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Advances in Materials Science and Engineering
Volume 2014 (2014), Article ID 810652, 12 pages
Research Article

Macroscopic and Microscopic Mechanisms of Cement-Stabilized Soft Clay Mixed with Seawater by Adding Ultrafine Silica Fume

Department of Civil Engineering, Zhejiang Ocean University, No. 1, South Haida Road, Changzhi Island, Lincheng Avenue, Dinghai District, Zhoushan, Zhejiang 316022, China

Received 7 August 2014; Revised 20 October 2014; Accepted 21 October 2014; Published 13 November 2014

Academic Editor: Pavel Lejcek

Copyright © 2014 Qiang Li et al. This is an open access article distributed under the Creative Commons Attribution License, which permits unrestricted use, distribution, and reproduction in any medium, provided the original work is properly cited.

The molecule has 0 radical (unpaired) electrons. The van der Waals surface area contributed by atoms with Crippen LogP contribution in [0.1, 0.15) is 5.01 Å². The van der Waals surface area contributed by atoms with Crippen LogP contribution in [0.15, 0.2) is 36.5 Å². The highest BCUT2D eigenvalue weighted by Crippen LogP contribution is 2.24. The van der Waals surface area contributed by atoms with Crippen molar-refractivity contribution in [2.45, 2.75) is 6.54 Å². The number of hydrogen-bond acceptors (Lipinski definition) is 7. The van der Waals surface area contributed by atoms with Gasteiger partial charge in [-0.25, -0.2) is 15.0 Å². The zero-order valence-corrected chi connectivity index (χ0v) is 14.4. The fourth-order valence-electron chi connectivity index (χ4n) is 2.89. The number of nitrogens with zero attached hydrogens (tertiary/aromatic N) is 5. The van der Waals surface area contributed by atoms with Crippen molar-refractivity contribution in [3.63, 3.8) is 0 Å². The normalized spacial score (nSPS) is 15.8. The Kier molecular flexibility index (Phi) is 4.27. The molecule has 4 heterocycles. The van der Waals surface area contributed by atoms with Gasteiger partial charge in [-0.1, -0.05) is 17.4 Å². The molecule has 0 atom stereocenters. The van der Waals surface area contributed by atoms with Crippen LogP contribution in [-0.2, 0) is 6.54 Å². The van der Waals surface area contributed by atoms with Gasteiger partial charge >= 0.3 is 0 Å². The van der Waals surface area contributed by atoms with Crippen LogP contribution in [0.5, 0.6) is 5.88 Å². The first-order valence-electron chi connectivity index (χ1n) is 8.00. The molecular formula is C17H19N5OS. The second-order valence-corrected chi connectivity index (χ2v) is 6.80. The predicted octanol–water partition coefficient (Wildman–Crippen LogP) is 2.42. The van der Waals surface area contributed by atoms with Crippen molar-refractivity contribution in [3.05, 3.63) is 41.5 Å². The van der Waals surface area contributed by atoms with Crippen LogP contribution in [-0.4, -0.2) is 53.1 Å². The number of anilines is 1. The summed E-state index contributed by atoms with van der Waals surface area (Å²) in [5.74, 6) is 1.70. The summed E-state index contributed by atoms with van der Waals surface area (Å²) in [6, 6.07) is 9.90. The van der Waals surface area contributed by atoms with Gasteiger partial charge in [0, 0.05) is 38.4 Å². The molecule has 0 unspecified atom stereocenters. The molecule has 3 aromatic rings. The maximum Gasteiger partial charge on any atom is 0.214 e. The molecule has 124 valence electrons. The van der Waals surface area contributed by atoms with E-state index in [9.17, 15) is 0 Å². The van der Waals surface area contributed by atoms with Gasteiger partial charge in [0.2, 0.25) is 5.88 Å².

The strength of the cement-stabilized soil can be improved by the use of seawater. Compressive strength test results show that the strength of cement-stabilized soil mixed with seawater is 50% greater than that mixed with freshwater at the 90th day. However, the application is limited because the expansion of the cement-stabilized soil mixed with seawater increases significantly. A kind of ultrafine silica fume was added into the cement-stabilized soil to inhibit swelling of the cement-stabilized soil with seawater. The expansion of cement-stabilized soil mixed with seawater by adding ultrafine silica fume is close to that of cement-stabilized soil mixed with freshwater. With the addition of ultrafine silica fume, the unconfined compressive strength increases by close to 6.5% compared with seawater alone at the 90th day. The mechanisms of adding ultrafine silica fume into the cement-stabilized soil mixed with seawater are revealed by several physical and chemical characterization parameters, such as specific gravity, unbound water content, surface morphology seen with SEM, and crystal products by X-ray diffraction tests. The results show that the crystal growth is an important factor, affecting the strength and expansion of cement-stabilized soil mixed with seawater.